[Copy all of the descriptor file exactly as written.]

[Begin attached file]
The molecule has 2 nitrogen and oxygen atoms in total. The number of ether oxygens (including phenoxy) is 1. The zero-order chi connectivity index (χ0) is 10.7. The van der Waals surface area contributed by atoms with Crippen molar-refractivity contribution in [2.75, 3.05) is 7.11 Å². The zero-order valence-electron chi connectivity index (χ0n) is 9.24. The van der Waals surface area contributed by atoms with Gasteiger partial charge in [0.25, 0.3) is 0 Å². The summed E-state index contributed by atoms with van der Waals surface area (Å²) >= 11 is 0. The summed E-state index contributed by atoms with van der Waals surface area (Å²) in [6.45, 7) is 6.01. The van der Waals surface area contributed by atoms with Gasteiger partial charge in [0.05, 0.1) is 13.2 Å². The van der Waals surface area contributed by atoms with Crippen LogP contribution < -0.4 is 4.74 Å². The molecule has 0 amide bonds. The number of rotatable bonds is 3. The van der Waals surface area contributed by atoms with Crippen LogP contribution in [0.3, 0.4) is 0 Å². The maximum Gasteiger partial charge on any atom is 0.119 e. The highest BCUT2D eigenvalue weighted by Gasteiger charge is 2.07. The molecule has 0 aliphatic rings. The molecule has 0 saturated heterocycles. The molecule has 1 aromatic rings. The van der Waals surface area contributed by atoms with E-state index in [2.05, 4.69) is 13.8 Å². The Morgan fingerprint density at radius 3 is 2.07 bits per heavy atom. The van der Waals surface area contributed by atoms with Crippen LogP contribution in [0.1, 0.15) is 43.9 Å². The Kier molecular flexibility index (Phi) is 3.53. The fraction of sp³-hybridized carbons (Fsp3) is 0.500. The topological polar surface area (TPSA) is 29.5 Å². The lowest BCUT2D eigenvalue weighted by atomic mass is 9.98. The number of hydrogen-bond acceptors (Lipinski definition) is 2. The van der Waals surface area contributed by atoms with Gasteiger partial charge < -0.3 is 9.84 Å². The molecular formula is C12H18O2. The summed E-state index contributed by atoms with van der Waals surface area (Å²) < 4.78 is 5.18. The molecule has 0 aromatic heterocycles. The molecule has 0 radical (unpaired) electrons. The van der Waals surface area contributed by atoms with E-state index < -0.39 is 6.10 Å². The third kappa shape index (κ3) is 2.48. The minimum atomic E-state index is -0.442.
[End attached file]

The molecule has 2 nitrogen and oxygen atoms in total. The number of ether oxygens (including phenoxy) is 1. The zero-order chi connectivity index (χ0) is 10.7. The van der Waals surface area contributed by atoms with Crippen molar-refractivity contribution in [2.75, 3.05) is 7.11 Å². The zero-order valence-electron chi connectivity index (χ0n) is 9.24. The van der Waals surface area contributed by atoms with Gasteiger partial charge in [0.25, 0.3) is 0 Å². The summed E-state index contributed by atoms with van der Waals surface area (Å²) >= 11 is 0. The summed E-state index contributed by atoms with van der Waals surface area (Å²) in [6.45, 7) is 6.01. The van der Waals surface area contributed by atoms with Gasteiger partial charge in [0.05, 0.1) is 13.2 Å². The van der Waals surface area contributed by atoms with Crippen LogP contribution < -0.4 is 4.74 Å². The molecule has 0 amide bonds. The number of rotatable bonds is 3. The van der Waals surface area contributed by atoms with Crippen LogP contribution in [0.3, 0.4) is 0 Å². The maximum Gasteiger partial charge on any atom is 0.119 e. The highest BCUT2D eigenvalue weighted by Gasteiger charge is 2.07. The molecule has 0 aliphatic rings. The molecule has 0 saturated heterocycles. The molecule has 1 aromatic rings. The van der Waals surface area contributed by atoms with E-state index in [2.05, 4.69) is 13.8 Å². The Morgan fingerprint density at radius 3 is 2.07 bits per heavy atom. The van der Waals surface area contributed by atoms with Crippen LogP contribution in [0.1, 0.15) is 43.9 Å². The Kier molecular flexibility index (Phi) is 3.53. The fraction of sp³-hybridized carbons (Fsp3) is 0.500. The topological polar surface area (TPSA) is 29.5 Å². The lowest BCUT2D eigenvalue weighted by atomic mass is 9.98. The number of hydrogen-bond acceptors (Lipinski definition) is 2. The van der Waals surface area contributed by atoms with Gasteiger partial charge < -0.3 is 9.84 Å². The molecular formula is C12H18O2. The summed E-state index contributed by atoms with van der Waals surface area (Å²) < 4.78 is 5.18. The molecule has 0 aromatic heterocycles. The molecule has 0 radical (unpaired) electrons. The van der Waals surface area contributed by atoms with E-state index < -0.39 is 6.10 Å². The third kappa shape index (κ3) is 2.48. The minimum atomic E-state index is -0.442.